The media watchdog told Variety exclusively it has pulled the film from contention for the prize, in a weighted decision that takes a stand for sexual assault victims. Singer has consistently denied misconduct, and called the Atlantic story "a homophobic smear piece."
"In light of the latest allegations against director Bryan Singer, GLAAD has made the difficult decision to remove 'Bohemian Rhapsody' from contention for a GLAAD Media Award in the Outstanding Film - Wide Release category this year. This week's story in The Atlantic documenting unspeakable harms endured by young men and teenage boys brought to light a reality that cannot be ignored or even tacitly rewarded," GLAAD said in a statement to Variety.
"Singer's response to The Atlantic story wrongfully used 'homophobia' to deflect from sexual assault allegations and GLAAD urges the media and the industry at large to not gloss over the fact that survivors of sexual assault should be put first," the statement continued.
Reps for Singer and 20th Century Fox, the distributor of "Bohemian Rhapsody," had no immediate comment. The full list of nominations will be announced Friday morning live on Facebook at 10 a.m. E.T.
Time's Up, the bellwether group formed in wake of Harvey Weinstein's downfall that is committed to legal support for accusers and gender parity in Hollywood, applauded the decision from GLAAD.
"We are in the midst of a cultural reckoning. Though there was once a time when business as usual could continue amid credible allegations of sexual assault and violence, that era has ended forever. The recent allegations regarding Bryan Singer's behavior are horrifying and MUST be taken seriously and investigated," the group said in a statement.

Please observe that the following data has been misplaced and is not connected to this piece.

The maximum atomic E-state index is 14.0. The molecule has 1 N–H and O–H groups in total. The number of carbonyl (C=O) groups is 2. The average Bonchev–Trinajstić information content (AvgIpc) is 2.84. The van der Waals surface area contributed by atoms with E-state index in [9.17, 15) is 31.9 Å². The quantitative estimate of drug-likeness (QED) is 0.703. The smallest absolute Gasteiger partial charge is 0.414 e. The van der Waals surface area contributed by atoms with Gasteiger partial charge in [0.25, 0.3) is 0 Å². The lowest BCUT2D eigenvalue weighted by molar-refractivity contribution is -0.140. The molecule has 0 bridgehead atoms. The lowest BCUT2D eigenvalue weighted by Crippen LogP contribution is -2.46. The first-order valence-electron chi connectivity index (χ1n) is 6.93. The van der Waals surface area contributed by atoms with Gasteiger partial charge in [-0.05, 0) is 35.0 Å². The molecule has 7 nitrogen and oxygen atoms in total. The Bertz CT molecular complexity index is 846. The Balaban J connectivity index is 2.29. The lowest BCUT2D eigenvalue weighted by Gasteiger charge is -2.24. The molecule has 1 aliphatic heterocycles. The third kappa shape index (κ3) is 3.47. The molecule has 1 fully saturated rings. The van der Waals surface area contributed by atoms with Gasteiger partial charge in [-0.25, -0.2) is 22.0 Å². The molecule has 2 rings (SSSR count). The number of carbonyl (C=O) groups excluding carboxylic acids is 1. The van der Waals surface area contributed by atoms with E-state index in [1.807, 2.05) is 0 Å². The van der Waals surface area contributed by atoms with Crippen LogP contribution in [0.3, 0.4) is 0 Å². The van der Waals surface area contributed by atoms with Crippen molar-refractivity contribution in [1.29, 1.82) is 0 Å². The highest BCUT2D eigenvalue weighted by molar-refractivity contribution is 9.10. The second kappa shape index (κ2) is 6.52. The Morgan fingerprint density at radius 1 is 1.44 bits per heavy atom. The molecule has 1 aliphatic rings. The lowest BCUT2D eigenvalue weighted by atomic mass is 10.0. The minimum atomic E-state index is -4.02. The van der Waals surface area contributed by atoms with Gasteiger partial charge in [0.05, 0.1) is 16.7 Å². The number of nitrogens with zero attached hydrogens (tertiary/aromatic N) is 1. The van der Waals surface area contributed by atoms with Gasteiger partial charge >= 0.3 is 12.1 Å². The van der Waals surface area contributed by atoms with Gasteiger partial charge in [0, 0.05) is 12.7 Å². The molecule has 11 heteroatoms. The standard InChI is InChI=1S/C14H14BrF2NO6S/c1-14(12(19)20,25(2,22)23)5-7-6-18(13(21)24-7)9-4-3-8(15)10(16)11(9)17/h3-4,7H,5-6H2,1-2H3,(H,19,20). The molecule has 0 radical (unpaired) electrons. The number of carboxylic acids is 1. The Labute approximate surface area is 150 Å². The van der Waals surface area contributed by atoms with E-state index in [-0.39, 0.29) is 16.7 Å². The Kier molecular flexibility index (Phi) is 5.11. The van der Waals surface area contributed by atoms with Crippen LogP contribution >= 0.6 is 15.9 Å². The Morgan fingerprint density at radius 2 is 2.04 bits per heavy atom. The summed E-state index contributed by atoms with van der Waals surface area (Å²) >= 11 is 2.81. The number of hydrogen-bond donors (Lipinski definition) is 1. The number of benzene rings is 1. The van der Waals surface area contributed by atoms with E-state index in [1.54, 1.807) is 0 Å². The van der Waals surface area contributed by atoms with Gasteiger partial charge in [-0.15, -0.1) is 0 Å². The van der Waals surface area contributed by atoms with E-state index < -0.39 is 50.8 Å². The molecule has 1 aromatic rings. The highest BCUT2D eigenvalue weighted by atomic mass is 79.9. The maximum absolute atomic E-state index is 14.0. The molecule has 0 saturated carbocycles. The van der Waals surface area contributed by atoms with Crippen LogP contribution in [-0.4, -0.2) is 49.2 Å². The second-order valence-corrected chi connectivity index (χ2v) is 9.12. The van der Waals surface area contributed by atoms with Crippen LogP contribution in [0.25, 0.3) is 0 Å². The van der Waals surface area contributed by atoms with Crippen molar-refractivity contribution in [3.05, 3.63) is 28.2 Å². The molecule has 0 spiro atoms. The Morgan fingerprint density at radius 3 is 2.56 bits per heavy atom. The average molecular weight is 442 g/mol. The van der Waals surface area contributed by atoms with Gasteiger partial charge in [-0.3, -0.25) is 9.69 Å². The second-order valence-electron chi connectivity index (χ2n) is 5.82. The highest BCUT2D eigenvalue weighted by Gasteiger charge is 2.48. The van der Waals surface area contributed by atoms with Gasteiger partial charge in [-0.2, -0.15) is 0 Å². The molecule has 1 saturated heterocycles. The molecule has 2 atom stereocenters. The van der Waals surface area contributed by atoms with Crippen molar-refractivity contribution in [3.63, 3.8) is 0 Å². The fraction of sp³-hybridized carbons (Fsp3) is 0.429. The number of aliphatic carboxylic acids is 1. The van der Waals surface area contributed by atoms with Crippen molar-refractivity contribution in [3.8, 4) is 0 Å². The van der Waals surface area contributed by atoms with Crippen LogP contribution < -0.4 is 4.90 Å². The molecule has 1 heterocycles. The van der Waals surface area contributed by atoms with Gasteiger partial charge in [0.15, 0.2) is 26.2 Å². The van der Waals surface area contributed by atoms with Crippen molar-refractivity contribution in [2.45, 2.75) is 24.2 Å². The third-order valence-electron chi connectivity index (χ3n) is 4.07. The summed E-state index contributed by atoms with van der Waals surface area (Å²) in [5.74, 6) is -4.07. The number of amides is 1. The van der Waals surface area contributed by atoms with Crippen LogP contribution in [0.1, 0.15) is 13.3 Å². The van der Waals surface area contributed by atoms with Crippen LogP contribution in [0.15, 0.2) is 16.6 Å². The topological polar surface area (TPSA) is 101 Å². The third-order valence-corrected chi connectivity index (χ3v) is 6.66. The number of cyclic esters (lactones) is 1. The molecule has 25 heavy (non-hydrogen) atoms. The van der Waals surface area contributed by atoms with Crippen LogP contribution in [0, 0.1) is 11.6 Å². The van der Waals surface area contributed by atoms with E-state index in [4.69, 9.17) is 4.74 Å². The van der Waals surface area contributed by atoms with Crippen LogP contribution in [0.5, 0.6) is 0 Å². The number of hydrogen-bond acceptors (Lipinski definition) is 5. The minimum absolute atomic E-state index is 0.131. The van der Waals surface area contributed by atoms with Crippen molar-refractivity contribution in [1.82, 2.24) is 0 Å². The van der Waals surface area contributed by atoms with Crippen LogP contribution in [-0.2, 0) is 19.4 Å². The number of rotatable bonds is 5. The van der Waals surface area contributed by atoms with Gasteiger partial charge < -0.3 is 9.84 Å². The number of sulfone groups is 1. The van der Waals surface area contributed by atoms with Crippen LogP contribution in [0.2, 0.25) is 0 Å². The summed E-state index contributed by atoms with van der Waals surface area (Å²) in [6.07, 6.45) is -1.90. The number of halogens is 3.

GLAAD had previously championed the film for its unflinching depiction of gay icon Freddie Mercury's sexuality and battle with AIDS.
"The team that worked so hard on 'Bohemian Rhapsody' as well as the legacy of Freddy Mercury deserve so much more than to be tainted in this way. 'Bohemian Rhapsody' brought the story of LGBTQ icon Freddy Mercury to audiences around the world, many of whom never saw an out and proud lead character in a film or saw the impact of HIV and AIDS in fair and accurate ways. The impact of the film is undeniable. We believe, however, that we must send a clear and unequivocal message to LGBTQ youth and all survivors of sexual assault that GLAAD and our community will stand with survivors and will not be silent when it comes to protecting them from those who would do them harm," GLAAD said.
The Atlantic report saw Singer accused of inappropriate groping and sexual relationships with young men. One, a 13-year-old extra on the Singer film "Apt Pupil," said the director fondled his genitals without consent.
"Other films that involve Singer now or in the future should take note of the backlash to The Atlantic story and other previous allegations. The industry cannot let those who perpetuate harms against anyone - especially vulnerable young people - go unnoticed or unchecked any longer," GLAAD concluded.
Three other accusers are identified in the story by pseudonyms. One, identified in the story as Andy, says that he had sex with Singer when he was 15. Another man, identified as Eric, says he was 17 when he began having sex with the director. Singer would have been 31 at the time. The third man, Ben, alleges that he and Singer had oral sex when he was 17 or 18.